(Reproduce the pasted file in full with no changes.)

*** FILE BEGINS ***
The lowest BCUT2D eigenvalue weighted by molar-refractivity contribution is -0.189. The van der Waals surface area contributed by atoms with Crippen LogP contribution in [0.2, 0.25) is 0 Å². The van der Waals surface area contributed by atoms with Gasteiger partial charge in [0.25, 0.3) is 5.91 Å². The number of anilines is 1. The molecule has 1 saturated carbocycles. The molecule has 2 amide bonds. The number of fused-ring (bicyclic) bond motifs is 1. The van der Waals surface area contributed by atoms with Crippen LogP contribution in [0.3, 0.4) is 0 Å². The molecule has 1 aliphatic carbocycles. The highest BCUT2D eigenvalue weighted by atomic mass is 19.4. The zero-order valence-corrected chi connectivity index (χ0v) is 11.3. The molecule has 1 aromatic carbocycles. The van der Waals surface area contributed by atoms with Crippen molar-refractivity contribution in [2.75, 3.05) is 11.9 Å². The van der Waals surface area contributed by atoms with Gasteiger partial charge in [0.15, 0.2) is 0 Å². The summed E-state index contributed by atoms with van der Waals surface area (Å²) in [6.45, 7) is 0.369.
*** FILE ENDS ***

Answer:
The lowest BCUT2D eigenvalue weighted by molar-refractivity contribution is -0.189. The van der Waals surface area contributed by atoms with Crippen LogP contribution in [0.2, 0.25) is 0 Å². The van der Waals surface area contributed by atoms with Gasteiger partial charge in [0.25, 0.3) is 5.91 Å². The number of anilines is 1. The molecule has 1 saturated carbocycles. The molecule has 2 amide bonds. The number of fused-ring (bicyclic) bond motifs is 1. The van der Waals surface area contributed by atoms with Crippen LogP contribution in [0.3, 0.4) is 0 Å². The molecule has 1 aliphatic carbocycles. The highest BCUT2D eigenvalue weighted by atomic mass is 19.4. The zero-order valence-corrected chi connectivity index (χ0v) is 11.3. The molecule has 1 aromatic carbocycles. The van der Waals surface area contributed by atoms with Crippen molar-refractivity contribution in [2.75, 3.05) is 11.9 Å². The van der Waals surface area contributed by atoms with Gasteiger partial charge in [0.15, 0.2) is 0 Å². The summed E-state index contributed by atoms with van der Waals surface area (Å²) in [6.45, 7) is 0.369.